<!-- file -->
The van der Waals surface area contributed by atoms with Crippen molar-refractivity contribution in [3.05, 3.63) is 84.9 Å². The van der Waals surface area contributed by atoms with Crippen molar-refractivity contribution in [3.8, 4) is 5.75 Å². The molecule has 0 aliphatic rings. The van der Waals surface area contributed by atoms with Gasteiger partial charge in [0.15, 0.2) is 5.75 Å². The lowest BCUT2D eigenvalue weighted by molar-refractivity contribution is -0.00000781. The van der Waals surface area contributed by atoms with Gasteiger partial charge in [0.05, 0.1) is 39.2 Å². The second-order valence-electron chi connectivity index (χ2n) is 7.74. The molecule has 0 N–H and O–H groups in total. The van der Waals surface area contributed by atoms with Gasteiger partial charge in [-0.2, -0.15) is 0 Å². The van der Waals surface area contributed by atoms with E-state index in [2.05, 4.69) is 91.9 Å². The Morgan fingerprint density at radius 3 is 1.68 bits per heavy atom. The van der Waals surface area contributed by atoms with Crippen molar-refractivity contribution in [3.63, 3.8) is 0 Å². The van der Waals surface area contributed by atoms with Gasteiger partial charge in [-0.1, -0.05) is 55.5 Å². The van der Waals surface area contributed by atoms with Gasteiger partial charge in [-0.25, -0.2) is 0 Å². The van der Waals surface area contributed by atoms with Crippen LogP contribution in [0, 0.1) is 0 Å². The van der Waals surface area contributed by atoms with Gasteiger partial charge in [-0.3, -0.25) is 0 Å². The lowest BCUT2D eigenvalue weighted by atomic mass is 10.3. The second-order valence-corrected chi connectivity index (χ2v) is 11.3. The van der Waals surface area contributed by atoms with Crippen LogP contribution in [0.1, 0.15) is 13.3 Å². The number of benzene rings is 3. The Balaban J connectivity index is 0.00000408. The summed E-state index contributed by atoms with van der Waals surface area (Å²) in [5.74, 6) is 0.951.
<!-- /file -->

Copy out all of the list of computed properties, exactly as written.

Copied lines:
The van der Waals surface area contributed by atoms with Crippen molar-refractivity contribution in [3.05, 3.63) is 84.9 Å². The van der Waals surface area contributed by atoms with Crippen molar-refractivity contribution in [3.8, 4) is 5.75 Å². The molecule has 0 aliphatic rings. The van der Waals surface area contributed by atoms with Gasteiger partial charge in [0.15, 0.2) is 5.75 Å². The lowest BCUT2D eigenvalue weighted by molar-refractivity contribution is -0.00000781. The van der Waals surface area contributed by atoms with Gasteiger partial charge in [0.05, 0.1) is 39.2 Å². The second-order valence-electron chi connectivity index (χ2n) is 7.74. The molecule has 0 N–H and O–H groups in total. The van der Waals surface area contributed by atoms with Gasteiger partial charge in [-0.2, -0.15) is 0 Å². The van der Waals surface area contributed by atoms with E-state index in [2.05, 4.69) is 91.9 Å². The Morgan fingerprint density at radius 3 is 1.68 bits per heavy atom. The van der Waals surface area contributed by atoms with Crippen molar-refractivity contribution in [3.63, 3.8) is 0 Å². The van der Waals surface area contributed by atoms with Gasteiger partial charge in [-0.1, -0.05) is 55.5 Å². The van der Waals surface area contributed by atoms with Gasteiger partial charge in [-0.25, -0.2) is 0 Å². The van der Waals surface area contributed by atoms with Crippen LogP contribution in [0, 0.1) is 0 Å². The van der Waals surface area contributed by atoms with Gasteiger partial charge in [-0.3, -0.25) is 0 Å². The lowest BCUT2D eigenvalue weighted by atomic mass is 10.3. The second-order valence-corrected chi connectivity index (χ2v) is 11.3. The van der Waals surface area contributed by atoms with Crippen LogP contribution in [0.1, 0.15) is 13.3 Å². The number of benzene rings is 3. The Balaban J connectivity index is 0.00000408. The summed E-state index contributed by atoms with van der Waals surface area (Å²) in [5.74, 6) is 0.951.